Stocks Up, Stocks Down For Baltimore Orioles Prospects
Over the course of this season, several notable Baltimore Orioles prospects have seen their stocks fluctuate. While a few have struggled and prompted questions about their statuses, others are raising their profiles and looking more like long-term options for the organization.
To consider those on both ends of the spectrum, here is a look at the players whose stocks have notably risen or diminished this season. This starts with the players whose stocks have been lowered thus far, before discussing those that have boosted their prospects.
(You can discuss this on the BSL board here.)
Jomar Reyes, Third baseman (Frederick Keys)
Now in his third season at the High-A level, Reyes has had his fair share of ups and downs. He appeared to be bouncing back from a sluggish 2016 last year, but had his season cut short by an injury he suffered after reportedly punched a wall. In his 2018 season, Reyes has struggled to regain his power stroke, batting .236/.270/.319 with three homers through 68 games.
The one thing to remember is that Reyes, still just 21, has time to bounce back and regain his place among the better power hitters in the system. Perhaps a strong finish to the year can reverse some bad trends, but for now Reyes is seeing his stock slip.
Cody Sedlock, Right-handed pitcher (Frederick)
Sedlock struggled last year in his first full season, and his results over a short time before hitting the disabled list (13.50 ERA with nine walks in nine 1/3 innings across three starts) this year were discouraging. He has been on the DL since April with a strained right shoulder.
Health has been an issue for Sedlock during his professional career, as he was placed on the DL a couple of times during the 2017 season. Still, his numbers over 32 career starts have not been promising and the Orioles have to hope that better health eventually allows the former first-round pick to get back on track.
Austin Hays, Outfielder (Bowie Baysox)
Consider this designation to be relative. The expectations for Hays prior to spring training were extremely high, as he was a consensus Top-100 prospect in the sport and commonly ranked at the top of the Orioles system. His 2018, however, has been marred by injuries—first with shoulder issues in spring training, later an ankle injury at Bowie—and his production prior to hitting the DL at Bowie was unusually low (.224/.259/.374 across 185 plate appearances).
In effect, the injuries have probably stalled Hays’ timeline for reaching the majors, as he needs to rebound and show more consistency at Bowie. The lost time has certainly hurt his development, but it stands reason that he will get back on track with more time. He is still among the most intriguing prospects in the system, and still profiles as a potential everyday player, but has some struggles to overcome before reaching the majors permanently.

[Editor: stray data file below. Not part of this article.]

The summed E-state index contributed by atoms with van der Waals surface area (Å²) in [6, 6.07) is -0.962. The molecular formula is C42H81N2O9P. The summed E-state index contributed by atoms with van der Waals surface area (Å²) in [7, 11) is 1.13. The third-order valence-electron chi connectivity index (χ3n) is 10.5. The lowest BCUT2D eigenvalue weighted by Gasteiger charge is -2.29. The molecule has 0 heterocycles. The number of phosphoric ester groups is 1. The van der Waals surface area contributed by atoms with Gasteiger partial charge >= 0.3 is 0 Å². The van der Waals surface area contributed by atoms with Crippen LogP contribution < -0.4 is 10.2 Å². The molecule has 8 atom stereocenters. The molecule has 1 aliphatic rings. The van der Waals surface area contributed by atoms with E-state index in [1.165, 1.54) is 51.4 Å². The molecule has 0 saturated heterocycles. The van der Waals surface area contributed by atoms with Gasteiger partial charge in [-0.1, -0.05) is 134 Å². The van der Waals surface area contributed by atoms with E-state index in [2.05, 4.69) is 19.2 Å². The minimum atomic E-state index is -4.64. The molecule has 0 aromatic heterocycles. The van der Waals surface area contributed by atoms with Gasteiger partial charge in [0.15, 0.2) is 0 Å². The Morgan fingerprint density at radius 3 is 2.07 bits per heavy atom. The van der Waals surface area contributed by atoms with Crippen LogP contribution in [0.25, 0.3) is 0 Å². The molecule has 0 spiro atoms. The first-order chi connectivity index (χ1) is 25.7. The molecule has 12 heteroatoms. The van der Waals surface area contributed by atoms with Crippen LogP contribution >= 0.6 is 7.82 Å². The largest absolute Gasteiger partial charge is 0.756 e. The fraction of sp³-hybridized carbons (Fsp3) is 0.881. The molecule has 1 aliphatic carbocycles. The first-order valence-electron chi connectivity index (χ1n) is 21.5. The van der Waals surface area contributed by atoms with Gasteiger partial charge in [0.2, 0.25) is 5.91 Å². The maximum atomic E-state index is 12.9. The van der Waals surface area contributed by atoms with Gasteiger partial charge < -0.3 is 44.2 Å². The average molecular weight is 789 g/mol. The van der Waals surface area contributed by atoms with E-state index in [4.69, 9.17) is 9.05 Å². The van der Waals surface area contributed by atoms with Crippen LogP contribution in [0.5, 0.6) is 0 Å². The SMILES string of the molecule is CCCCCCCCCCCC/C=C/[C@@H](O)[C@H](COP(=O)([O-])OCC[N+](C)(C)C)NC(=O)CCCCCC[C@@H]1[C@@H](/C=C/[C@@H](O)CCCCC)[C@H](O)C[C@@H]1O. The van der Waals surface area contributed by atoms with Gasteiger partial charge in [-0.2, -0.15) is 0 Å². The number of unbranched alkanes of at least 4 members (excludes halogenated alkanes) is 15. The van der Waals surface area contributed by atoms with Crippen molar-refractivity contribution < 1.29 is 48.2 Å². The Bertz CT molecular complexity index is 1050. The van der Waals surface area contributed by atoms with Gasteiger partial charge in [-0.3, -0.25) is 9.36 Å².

Zac Lowther, Left-handed pitcher (Frederick Keys)
Starting with Low-A Delmarva, Lowther has been dominant this year—showing solid command, and an advanced feel for his three-pitch repertoire. His 0.96 ERA over 11 starts reflects his abilities, as does his 2.7 BB/9 rate.
The consensus on Lowther seems to suggest that his ceiling is likely mid-to-back of the rotation starter, with his ability to command his three pitches (fastball, curveball, changeup) key to his success. His numbers so far are boosting his profile considerably and could help accelerate his time to the majors.
Michael Baumann, Right-handed pitcher (Frederick)
Much like Lowther, Baumann leveraged a hot start in Delmarva to a promotion to Frederick. While he has not generated strike outs at as high of a rate since moving up, his overall performance this year has boosted his stock.
With a 6’4” 225 lb. frame, Baumann looks to have the durability to remain a starter, though his command of his four-pitch repertoire will be key to whether he can stick in a major league rotation. Nonetheless, he has built on his solid professional debut last summer and excelled at two levels thus far in 2018, leaving hope of what he can do at higher levels.
Ryan McKenna, outfielder (Bowie)
McKenna was originally drafted out of St. Thomas Aquinas high school (New Hampshire) in 2015. The Orioles have exercised patience in moving him through the system, meaning that he did not make his full-season debut until last season and reached Frederick for the first time this year. After batting .377/.467/.556 in 67 games at Frederick, McKenna was promoted to Bowie earlier this month.
Whether he maintains his consistency at the plate remains to be seen, but McKenna’s calling card has long been his speed. That, combined with his defensive instincts and arm strength, could allow him to remain in centerfield—giving the Orioles another intriguing centerfield prospect to go with Triple-A Norfolk’s Cedric Mullins. McKenna’s skillset has always been interesting and, if his development at the plate continues to trend upward, he could ascend up the organization’s prospect rankings.
A graduate of the University of Massachusetts, and Loyola University; Spedden has previously spent time in the Washington Nationals organization as a videographer for the Hagerstown Suns. As a blogger, Spedden is an Editor / Writer for the Suns fan club. Additionally, he contributes to The Nats Blog as a prospect writer, and Ballpark Digest. For BSL, Spedden covers the Orioles Minor Leagues.